Aunt Rose Mary is now living in Eddie’s house. She is going to take charge of the Women’s School.  Her old house is to be torn down and a new small one built for her using the materials from the old house.

We have finally got the tarabai working on tile making, and they are turning out about a hundred a day. This may be doubled after a while as we have had two more molds made. It’s a question of getting enough men. Today we had the roof of our cookhouse removed. The timbers under the tiles were in very bad shape, and they are being replaced by new-sawn timbers. We are also having some more single room medical houses built in the native quarters. The new ones will have tile roofs, and we hope eventually to have all the medical buildings so covered. But that will take a long time. Pray with us for this. 

They have been having some especially good meetings in the Kakwa tarabai lately, and recently our old Yoto got up in one of the meetings and said he wanted to take the Lord as his Savior, that all these years he had been hearing the Gospel but had never really given his heart to the Lord. They say it made a great impression and that many people were in tears. I’m sure you will be happy to hear about it.

Another bit of good news is that we have recently had word that the X-Ray apparatus that we ordered will be shipped early in June. It will be a great day when that arrives, and I’m sure it will prove a big help in the work. We are still waiting for word concerning a car, but the latest we heard was that Mr. Schuit had said the dealers are all playing Black Market tricks with new cars, selling only to those who have old cars to turn in, and paying three or four hundred dollars less for the old cars than they are really worth. And so thus far we are still without a decent car, but we keep hoping that we will have better news one of these days.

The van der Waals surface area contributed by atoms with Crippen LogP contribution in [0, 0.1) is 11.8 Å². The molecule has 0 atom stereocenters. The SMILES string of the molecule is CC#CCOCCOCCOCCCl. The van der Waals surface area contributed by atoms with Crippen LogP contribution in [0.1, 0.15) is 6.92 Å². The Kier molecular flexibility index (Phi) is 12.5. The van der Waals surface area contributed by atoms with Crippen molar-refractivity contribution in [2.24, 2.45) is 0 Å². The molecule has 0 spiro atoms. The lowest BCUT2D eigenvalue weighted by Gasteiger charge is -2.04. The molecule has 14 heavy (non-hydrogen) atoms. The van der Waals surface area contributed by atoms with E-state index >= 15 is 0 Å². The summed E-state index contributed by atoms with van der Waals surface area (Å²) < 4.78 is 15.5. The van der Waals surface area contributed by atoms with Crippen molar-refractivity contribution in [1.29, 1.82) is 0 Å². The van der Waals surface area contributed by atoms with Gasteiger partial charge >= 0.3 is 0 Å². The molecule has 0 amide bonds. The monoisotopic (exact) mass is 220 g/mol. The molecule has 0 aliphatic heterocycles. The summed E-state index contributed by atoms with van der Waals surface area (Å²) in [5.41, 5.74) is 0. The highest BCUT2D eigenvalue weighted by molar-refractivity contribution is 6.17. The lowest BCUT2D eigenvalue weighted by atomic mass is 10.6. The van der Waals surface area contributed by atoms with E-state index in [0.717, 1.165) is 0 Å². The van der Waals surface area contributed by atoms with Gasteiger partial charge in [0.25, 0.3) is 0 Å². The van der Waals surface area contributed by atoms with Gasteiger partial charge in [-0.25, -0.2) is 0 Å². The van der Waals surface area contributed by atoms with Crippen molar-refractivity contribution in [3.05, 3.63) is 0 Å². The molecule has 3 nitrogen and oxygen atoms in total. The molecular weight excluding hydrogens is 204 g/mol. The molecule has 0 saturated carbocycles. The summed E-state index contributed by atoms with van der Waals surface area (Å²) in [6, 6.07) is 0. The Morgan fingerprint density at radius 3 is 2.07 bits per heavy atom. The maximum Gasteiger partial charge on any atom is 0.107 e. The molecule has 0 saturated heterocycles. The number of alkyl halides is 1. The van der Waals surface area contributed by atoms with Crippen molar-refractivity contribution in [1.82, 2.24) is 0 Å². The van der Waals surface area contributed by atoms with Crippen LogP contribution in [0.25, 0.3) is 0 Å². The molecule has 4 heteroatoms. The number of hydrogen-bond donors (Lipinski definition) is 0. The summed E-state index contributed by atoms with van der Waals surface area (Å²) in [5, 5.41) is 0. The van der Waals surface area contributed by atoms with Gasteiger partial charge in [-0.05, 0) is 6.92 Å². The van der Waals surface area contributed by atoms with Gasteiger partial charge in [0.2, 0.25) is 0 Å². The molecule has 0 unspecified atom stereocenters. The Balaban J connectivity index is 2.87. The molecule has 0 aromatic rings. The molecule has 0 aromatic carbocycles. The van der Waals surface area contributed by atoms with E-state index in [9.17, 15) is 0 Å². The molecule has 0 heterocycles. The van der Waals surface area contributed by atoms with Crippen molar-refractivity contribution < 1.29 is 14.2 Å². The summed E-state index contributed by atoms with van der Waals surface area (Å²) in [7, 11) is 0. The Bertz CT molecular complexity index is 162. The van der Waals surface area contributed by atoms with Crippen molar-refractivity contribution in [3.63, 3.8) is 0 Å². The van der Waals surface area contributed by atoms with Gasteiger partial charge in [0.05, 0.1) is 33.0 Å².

I recently had a bit of vacation – a week in bed with a streptococcus infection of the arm. I had removed a small wart with the electric cautery some time before and then neglected the wound, which became infected. And so I had a chance to try out the Sulfa drugs, and found they worked me almost worse than the disease. But they cleared up the infection at last and now my vacation is over. What with that week out and all the visitors we have been having lately the surgical cases have been piling up on us again. We got three of them done today and will tackle some more tomorrow. 

Jim LaFourneau is at Aba just now, on vacation. He has been running a freight boat on the Aruwimi river for the SHUN. He has been thinking of going to South Africa for his vacation, but I imagine he will spend some time around here anyway.

When Eddie was in East Africa to get his car he met a relative of Evart Kleinhans (2), who said that Evart was soon going to America to Bible School, probably Biola.

Guess this is as good a place as any to stop. Good Night. And a very very happy Vacation!

With love mingi,

1.  This is a distance of 1,155 miles, a formidable trip even now. Google calculates it as 29 hours driving on today's roads.
2.  This is Evert Kleynhans, who eventually married my aunt Edith. 

Monday, February 5, 2018

Aba, Belgian Congo - April 24, 1946

In which Ralph and Coralee describe the many comings and goings of missionaries traveling through Aba. 

Dear Darlings,
Your letters have been very precious and I do thank you for being so faithful in writing. They have comforted my weary heart and encouraged me. These have been days too full for words. Daddy was away at the F.C. for a whole week and life was too hectic for words.

Misses Wightman and Utting left for furlough this last week. Daddy is telling of the other comings and goings. Marube and all the boys have been so helpful. I don't know what I would have done if they hadn't! This is the last week of womens school and Boys school. Miss Gingrich was pleased to see how well the boys had come on. I am so glad about that. Aunt Rose Mary will be coming back home soon  now when the Kerstettles come back which may be any day.

We're beginning to get the Stam house ready in case Langfords come ere long. It's a real "matongo" over there with lots of jamba.